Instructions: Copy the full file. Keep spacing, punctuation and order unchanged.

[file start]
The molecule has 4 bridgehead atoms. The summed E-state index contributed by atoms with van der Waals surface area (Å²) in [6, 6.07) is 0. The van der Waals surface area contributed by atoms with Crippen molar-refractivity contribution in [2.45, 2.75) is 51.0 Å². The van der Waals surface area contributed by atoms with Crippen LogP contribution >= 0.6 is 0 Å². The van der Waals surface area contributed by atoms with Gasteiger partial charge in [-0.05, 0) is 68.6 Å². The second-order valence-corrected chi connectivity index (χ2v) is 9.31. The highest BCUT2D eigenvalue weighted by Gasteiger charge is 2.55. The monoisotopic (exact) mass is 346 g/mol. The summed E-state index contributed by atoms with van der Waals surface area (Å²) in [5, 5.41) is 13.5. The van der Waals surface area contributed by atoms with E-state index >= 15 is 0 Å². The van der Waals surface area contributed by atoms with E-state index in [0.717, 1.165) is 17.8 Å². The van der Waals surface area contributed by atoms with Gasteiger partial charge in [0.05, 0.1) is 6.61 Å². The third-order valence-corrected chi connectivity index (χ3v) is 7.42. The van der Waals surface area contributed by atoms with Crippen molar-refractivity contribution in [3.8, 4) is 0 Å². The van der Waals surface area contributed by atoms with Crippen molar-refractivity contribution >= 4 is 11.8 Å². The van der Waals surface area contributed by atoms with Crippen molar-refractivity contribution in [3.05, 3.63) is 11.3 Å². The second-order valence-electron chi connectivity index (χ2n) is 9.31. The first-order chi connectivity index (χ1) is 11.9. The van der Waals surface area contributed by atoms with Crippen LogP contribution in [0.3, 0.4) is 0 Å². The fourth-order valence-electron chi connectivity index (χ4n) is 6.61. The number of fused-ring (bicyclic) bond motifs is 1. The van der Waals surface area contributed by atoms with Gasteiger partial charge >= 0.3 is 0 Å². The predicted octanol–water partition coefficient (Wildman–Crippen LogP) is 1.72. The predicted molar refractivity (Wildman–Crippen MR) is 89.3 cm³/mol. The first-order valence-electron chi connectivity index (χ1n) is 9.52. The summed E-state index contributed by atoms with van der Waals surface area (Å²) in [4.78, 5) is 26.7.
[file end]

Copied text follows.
The molecule has 4 bridgehead atoms. The summed E-state index contributed by atoms with van der Waals surface area (Å²) in [6, 6.07) is 0. The van der Waals surface area contributed by atoms with Crippen molar-refractivity contribution in [2.45, 2.75) is 51.0 Å². The van der Waals surface area contributed by atoms with Crippen LogP contribution >= 0.6 is 0 Å². The van der Waals surface area contributed by atoms with Gasteiger partial charge in [-0.05, 0) is 68.6 Å². The second-order valence-corrected chi connectivity index (χ2v) is 9.31. The highest BCUT2D eigenvalue weighted by Gasteiger charge is 2.55. The monoisotopic (exact) mass is 346 g/mol. The summed E-state index contributed by atoms with van der Waals surface area (Å²) in [5, 5.41) is 13.5. The van der Waals surface area contributed by atoms with E-state index >= 15 is 0 Å². The van der Waals surface area contributed by atoms with E-state index in [0.717, 1.165) is 17.8 Å². The van der Waals surface area contributed by atoms with Gasteiger partial charge in [0.05, 0.1) is 6.61 Å². The third-order valence-corrected chi connectivity index (χ3v) is 7.42. The van der Waals surface area contributed by atoms with Crippen molar-refractivity contribution in [3.8, 4) is 0 Å². The van der Waals surface area contributed by atoms with Crippen molar-refractivity contribution >= 4 is 11.8 Å². The van der Waals surface area contributed by atoms with Crippen molar-refractivity contribution in [3.05, 3.63) is 11.3 Å². The second-order valence-electron chi connectivity index (χ2n) is 9.31. The first-order chi connectivity index (χ1) is 11.9. The van der Waals surface area contributed by atoms with Crippen LogP contribution in [0.3, 0.4) is 0 Å². The fourth-order valence-electron chi connectivity index (χ4n) is 6.61. The number of fused-ring (bicyclic) bond motifs is 1. The van der Waals surface area contributed by atoms with Gasteiger partial charge >= 0.3 is 0 Å². The predicted octanol–water partition coefficient (Wildman–Crippen LogP) is 1.72. The predicted molar refractivity (Wildman–Crippen MR) is 89.3 cm³/mol. The first-order valence-electron chi connectivity index (χ1n) is 9.52. The summed E-state index contributed by atoms with van der Waals surface area (Å²) in [4.78, 5) is 26.7.